Another option, especially if you have to remove a weakened tree, is to consider putting in resistant or partially resistant varieties such as Frost, Indian Free, Muir, or a multigraft tree that contains all those varieties. If you don't care for these varieties, choose a tree that blooms later in the season. You may see less disease developing in these due to the later bloom time. Don't let peach leaf curl ruin your favorite peach or nectarine. Yearly spraying with a fungicide listed for peach leaf curl will keep the disease in check and allow for a healthy tree and a bountiful harvest.

Resources

UC IPM - Peach Leaf Curl Peach Leaf Curl - Cornell University

14 comments

  • I came across a treatment I tried during the growing season. Soak minced onion (I used Egyptian walking onions that were past use) in water, strain and add a few drops of detergent. Spray all over tree. I was amazed at how well it was controlled through the summer. I assume it is the sulfur content of onions.

    Bonnie
  • In spite of spraying with copperoxychloride with a little oil added for greater adherence, my Blackboy Peach, Nectarine and Golden Queen Peach all have leaf curl. The Blackboy Peach is supposed to be pretty resistant to leaf curl. The Golden Queen Peach has much less leaf curl than the Blackboy, but is partly sheltered by the house roof overhang. I sprayed 3x; winter, bud swell and just before bud break. I ruthlessly picked up fallen leaf curl leaves during the past season and I’m continuing to pick them up now. I’m also picking off infected whole leaves and infected portions of leaf. BUT, the infection started at the very tops of my trees, which implies that it has spread from other stone fruit in the area. I’ll try a seaweed spray and hope that it has an effect!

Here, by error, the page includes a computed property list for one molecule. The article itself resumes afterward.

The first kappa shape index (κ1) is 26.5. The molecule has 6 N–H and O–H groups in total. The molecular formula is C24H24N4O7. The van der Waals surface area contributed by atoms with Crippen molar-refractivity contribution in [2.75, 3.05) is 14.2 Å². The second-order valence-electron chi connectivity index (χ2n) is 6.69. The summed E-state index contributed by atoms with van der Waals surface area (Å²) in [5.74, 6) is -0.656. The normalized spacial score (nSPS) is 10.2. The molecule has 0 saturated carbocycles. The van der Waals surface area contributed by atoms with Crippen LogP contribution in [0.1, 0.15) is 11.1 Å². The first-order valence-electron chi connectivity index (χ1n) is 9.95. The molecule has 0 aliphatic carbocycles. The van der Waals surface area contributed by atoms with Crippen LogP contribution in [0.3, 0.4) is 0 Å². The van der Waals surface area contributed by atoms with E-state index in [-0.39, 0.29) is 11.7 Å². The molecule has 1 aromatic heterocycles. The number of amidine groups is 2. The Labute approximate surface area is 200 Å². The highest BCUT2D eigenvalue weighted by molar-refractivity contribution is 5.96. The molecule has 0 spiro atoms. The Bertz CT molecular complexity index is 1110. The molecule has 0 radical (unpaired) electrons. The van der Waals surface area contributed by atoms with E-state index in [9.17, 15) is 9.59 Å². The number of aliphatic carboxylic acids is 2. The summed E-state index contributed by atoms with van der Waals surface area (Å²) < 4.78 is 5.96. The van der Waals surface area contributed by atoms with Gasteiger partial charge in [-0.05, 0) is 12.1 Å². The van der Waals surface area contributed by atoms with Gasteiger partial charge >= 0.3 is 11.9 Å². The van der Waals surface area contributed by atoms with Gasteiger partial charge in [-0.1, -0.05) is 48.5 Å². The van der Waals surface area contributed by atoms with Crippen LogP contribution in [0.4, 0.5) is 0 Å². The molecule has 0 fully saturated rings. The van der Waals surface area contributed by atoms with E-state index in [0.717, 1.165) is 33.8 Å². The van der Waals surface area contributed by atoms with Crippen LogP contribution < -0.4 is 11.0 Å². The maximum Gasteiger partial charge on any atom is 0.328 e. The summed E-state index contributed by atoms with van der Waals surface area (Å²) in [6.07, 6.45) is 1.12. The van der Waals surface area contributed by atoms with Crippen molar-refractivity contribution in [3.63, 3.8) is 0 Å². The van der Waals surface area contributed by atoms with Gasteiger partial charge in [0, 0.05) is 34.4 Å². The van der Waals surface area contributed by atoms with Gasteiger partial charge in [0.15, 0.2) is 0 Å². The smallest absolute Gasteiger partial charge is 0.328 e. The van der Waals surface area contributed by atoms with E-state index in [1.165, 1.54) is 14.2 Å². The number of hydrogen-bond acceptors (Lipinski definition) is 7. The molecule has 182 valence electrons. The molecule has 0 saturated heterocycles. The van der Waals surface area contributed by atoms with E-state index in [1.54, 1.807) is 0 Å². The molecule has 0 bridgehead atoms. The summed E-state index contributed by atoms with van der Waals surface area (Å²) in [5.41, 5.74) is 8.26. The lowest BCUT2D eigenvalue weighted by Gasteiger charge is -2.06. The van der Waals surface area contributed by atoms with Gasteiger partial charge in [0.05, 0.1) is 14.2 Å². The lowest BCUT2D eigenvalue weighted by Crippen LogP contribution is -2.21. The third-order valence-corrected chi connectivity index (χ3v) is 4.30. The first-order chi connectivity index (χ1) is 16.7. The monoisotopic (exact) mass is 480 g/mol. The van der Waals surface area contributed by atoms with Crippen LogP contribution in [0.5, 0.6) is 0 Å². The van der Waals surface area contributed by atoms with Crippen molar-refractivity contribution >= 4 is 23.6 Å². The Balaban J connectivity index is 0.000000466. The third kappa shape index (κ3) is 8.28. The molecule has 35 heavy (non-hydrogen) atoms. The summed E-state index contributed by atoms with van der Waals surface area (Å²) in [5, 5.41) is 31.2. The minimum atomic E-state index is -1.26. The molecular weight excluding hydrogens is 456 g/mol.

Diana
  • Cesar, your tree should really be planted in full sun, or at least 6-8 hours of sun. You may consider moving the tree to a sunnier location, but do it in the winter when the tree is dormant. If your tree has peach leaf curl, right now there is not much you can do for the tree, other than keep it healthy. In the winter you can spray the tree, as stated in the article and the video.

    Suzanne at GrowOrganic.com
  • If I already have fruit growing, what can I do to keep it at bay. I planted the tree 1 year ago and it is now 8 feet tall and not sure what type of peach it is. I have it planted in the corner of my backyard where there is lots of shade in the non spring/summer months, should I move it?

    Cesar
  • I live in the Seattle area, and purchased two dwarf peach trees of a peach leaf curl-resistant variety (“Frost”), and while very small in stature they have a small yield of developing peaches so far this spring (it’s May).

    Over the winter, I purchased another (larger and more established) dwarf peach tree that was supposedly also peach leaf curl-resistant of the “Frost” varietal, thinking that this would actually be the tree that would bear fruit this year, though no flowers ever materialized. However, I’m now seeing evidence of reddish leaf curl on many of the leaves, while the smaller less-established trees remain nearby with small fruits and no evidence of leaf curl.

    Does anyone know the smaller trees with no evidence of disease are safe from infection at this point in the growing season, seeing as how leaves and fruits are unaffected? Should I destroy the infected plant so as not to provide a source of spores to the healthy plants? Or perhaps just ride this season out and treat all of them with fungicide in the fall/winter?

    Thanks in advance!

    Dan